Weekly Wire
Memphis Flyer Turn Up That Noise!

By Stephen Grimstead

OCTOBER 19, 1998: 

Lucy Kaplansky, Richard Shindell, and Dar Williams , Cry Cry Cry (Razor & Tie)

Cry Cry Cry, a self-titled collaboration from three very talented neo-folkie singer-songwriters, is a fine celebration of the renaissance of contemporary songwriting that’s occurred in North American music over the past decade or so.

Dar Williams, the best known of the trio, is a self-confessed “theatre nerd” weaned on equal parts early ’60s folk and ’70s bubblegum pop. Fresh from her second year at the Lilith Fair, her songs have been recorded by both the old and the new guard of folk stalwarts. The same can be said for Richard Shindell, who recently accompanied Joan Baez on an extensive tour of Europe and the United States. Lucy Kaplansky has appeared on landmark albums by Shawn Colvin, Nanci Griffith, and Suzanne Vega, and all three members of Cry Cry Cry have guested on each other’s recordings and toured together, where they discovered a passion for some of the same songs that appear on this album.

This CD offers a dozen excellent tunes, and merely perusing the roster of songwriters here was enough to make a folkhound like myself start salivating like Pavlov’s dog. It includes gems by Robert Earl Keen, Buddy Mondlock, Julie Miller, and Nerissa Nields, among others. Some of my favorite tracks, though, are by relatively unknown artists, like the compelling tale of a fire fighter, “Cold Missouri Waters,” penned by Canadian James Keelaghan, and the group’s acappella version of the magnificent “Northern Cross,” written by a housewife from Pittsburgh, Leslie Smith. Although, as expected, the main emphasis is on acoustic music, the CD also features a cover of R.E.M.’s “Fall on Me,” with a choir of angelic voices and rolling drums, and a toe-tapping country rocker, “Down by the Water,” written by Jim Armenti. Another highlight is Shindell’s own “The Ballad of Mary Magdalene,” a song which, depending on your frame of reference, can be seen as either blasphemous or as simply a poignant love song. While orthodox Christians may find Mary’s account of rolling in Our Saviour’s arms under the desert stars a trifle disturbing, I’ve always thought that Jesus liked wine, women, and song, and so I think it’s entirely appropriate.

Williams, Kaplansky and Shindell plan to tour together in late December, and they’ve invited the featured artists on the CD to alternate as opening acts from city to city. The tour should result in some major exposure for these musicians as well as a wonderful concert experience. – Lisa Lumb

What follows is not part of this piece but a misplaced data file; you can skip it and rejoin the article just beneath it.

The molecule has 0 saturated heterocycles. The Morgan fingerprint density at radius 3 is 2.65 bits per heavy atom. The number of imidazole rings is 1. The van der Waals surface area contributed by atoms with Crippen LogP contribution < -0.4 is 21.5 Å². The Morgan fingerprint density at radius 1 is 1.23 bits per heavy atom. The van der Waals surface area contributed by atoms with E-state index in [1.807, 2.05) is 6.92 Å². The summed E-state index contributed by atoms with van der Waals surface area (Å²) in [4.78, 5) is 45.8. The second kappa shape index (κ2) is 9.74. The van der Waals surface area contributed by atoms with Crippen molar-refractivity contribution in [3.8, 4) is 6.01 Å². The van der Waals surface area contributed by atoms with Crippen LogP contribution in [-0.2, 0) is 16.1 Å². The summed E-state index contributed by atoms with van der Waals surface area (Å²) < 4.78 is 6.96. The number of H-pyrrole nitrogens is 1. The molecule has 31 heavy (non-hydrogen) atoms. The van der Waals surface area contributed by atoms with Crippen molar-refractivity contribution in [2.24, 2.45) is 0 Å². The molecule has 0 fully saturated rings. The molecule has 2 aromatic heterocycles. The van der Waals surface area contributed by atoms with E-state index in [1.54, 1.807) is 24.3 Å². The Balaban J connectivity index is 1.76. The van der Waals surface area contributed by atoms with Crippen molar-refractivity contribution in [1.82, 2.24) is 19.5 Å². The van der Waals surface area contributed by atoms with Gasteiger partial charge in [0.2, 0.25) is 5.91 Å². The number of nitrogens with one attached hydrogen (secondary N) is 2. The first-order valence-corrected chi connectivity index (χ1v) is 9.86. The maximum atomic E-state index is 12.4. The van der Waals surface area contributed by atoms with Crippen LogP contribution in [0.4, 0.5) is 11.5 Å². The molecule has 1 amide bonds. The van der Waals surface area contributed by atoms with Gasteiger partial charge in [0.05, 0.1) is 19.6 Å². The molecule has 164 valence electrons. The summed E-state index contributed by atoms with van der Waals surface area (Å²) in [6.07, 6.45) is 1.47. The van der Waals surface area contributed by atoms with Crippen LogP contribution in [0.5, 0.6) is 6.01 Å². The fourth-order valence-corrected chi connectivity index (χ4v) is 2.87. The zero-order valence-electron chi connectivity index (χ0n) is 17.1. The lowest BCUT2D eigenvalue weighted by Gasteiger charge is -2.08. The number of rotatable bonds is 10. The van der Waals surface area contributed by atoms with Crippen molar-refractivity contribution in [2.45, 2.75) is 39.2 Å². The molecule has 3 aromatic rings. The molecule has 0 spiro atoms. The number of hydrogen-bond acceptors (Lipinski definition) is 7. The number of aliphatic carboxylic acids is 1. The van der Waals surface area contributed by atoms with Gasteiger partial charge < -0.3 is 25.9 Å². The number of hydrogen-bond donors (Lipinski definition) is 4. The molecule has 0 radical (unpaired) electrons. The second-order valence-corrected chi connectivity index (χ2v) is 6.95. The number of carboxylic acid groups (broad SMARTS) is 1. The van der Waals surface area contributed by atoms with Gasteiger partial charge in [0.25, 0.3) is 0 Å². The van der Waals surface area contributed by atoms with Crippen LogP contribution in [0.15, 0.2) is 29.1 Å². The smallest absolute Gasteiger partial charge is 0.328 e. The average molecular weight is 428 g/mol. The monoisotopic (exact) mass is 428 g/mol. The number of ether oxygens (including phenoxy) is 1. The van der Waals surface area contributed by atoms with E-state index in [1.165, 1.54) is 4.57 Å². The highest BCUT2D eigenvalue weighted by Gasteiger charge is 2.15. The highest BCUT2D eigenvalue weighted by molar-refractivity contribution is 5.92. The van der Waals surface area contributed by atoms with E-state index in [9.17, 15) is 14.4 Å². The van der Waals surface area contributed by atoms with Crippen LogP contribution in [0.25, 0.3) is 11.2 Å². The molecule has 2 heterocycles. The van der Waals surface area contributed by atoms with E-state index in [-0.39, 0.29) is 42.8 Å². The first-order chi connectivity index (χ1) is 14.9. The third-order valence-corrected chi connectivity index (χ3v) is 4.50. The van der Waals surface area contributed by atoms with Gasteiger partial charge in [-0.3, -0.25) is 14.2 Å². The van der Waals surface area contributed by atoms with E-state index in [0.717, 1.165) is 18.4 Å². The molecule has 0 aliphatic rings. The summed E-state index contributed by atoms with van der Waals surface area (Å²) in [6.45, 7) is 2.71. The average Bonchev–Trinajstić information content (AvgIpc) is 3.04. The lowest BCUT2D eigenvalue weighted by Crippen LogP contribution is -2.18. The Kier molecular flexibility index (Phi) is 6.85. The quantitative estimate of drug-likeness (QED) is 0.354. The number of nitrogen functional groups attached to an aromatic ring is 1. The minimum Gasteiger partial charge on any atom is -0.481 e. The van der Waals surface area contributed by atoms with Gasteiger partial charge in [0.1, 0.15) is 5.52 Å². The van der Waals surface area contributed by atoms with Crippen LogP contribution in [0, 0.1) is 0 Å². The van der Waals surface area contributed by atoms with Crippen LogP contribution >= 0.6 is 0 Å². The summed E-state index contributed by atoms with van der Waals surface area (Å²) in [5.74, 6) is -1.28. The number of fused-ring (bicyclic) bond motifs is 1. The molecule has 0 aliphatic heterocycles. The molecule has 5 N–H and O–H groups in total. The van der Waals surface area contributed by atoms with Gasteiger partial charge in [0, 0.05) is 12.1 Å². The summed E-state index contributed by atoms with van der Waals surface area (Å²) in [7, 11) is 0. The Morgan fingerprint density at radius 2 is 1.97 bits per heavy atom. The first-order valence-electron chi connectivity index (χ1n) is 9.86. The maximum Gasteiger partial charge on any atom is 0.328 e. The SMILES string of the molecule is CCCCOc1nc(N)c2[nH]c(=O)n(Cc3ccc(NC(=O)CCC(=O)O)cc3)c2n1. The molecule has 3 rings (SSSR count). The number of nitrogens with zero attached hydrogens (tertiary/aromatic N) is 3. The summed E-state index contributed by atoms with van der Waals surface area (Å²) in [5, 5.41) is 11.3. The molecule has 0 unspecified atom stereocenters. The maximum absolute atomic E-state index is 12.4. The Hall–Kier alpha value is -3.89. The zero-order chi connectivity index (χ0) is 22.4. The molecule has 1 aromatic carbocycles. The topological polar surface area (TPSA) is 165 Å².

Son Volt, Wide Swing Tremolo (Warner Bros.)

Son Volt’s Jay Farrar may be the most fatalistic rock and roller since John Fogerty in his Creedence days. The poor guy doesn’t necessarily take it hard because he seems to always expect the worst. Like Fogerty, he sometimes conveys the assurance (and vocabulary) of an Old Testament prophet. Also like Fogerty, his fatalism often expresses itself through weather imagery. But, while Fogerty’s bad moons rising and unstoppable rains were clearly metaphorical, Farrar’s take is as often literal: Son Volt document a world where life’s transiency is amplified against a backdrop of natural forces – a place where, after we’ve passed through, the rhythm of the river remains. Let’s remember that the Farrar we now know emerged fully on Anodyne, Uncle Tupelo’s final album and a record that clearly shows the effect of two natural events – the floods of 1992 that ravaged the band’s Midwestern home front, and the earthquake scare along a New Madrid fault that went right through their front door.

This stuff isn’t nearly as conservative or nostalgic as a lot of rock crits (a notoriously coastal and urban-centric bunch) would have you believe, but I do wish Farrar would take a cue from his geographical and musical comrades The Bottle Rockets and crack a joke every now and then, or at least give some indication that the riverside landscapes he obsesses over are inhabited by real people living real lives. But maybe it’s hard to notice those details from the window of your car. If anything, Son Volt makes geographically specific road music: “From Memphis to New Orleans…” Farrar sings on “Creosote,” from 1997’s Straightaways. And you might as well extend that trek north to the small western Illinois towns that Farrar and drummer Mike Heidorn are from (and where Wide Swing Tremolo was recorded), and straight up the Mississippi to the Twin Cities, where Farrar found the Boquist brothers, Dave and Jim – his own Garth Hudson and Rick Danko.

It’s unfortunate for Farrar and Co. that Lucinda Williams happened to craft a masterpiece out of the same subject (or at least the Southern half of the journey) earlier this year. Where Williams’ Car Wheels On A Gravel Road features lyrics so precise and evocative that they rival Chuck Berry, Wide Swing Tremolo finds Farrar reaching new levels of indecipherability. If you can figure out what “unveilings free from saturation/departures raised with no masquerading” means, more power to you. Farrar’s big voice and his band’s down home elegance have always masked his lyrical deficiencies, and, from the Stonesy blast of the opening “Straightface” to the surprisingly loose shuffle of the closing “Blind Hope,” they continue to deliver the aural goods. But Wide Swing Tremolo finds Farrar’s imagistic lyrics slipping off into the same wind he once claimed would take our troubles away. – Chris Herrington

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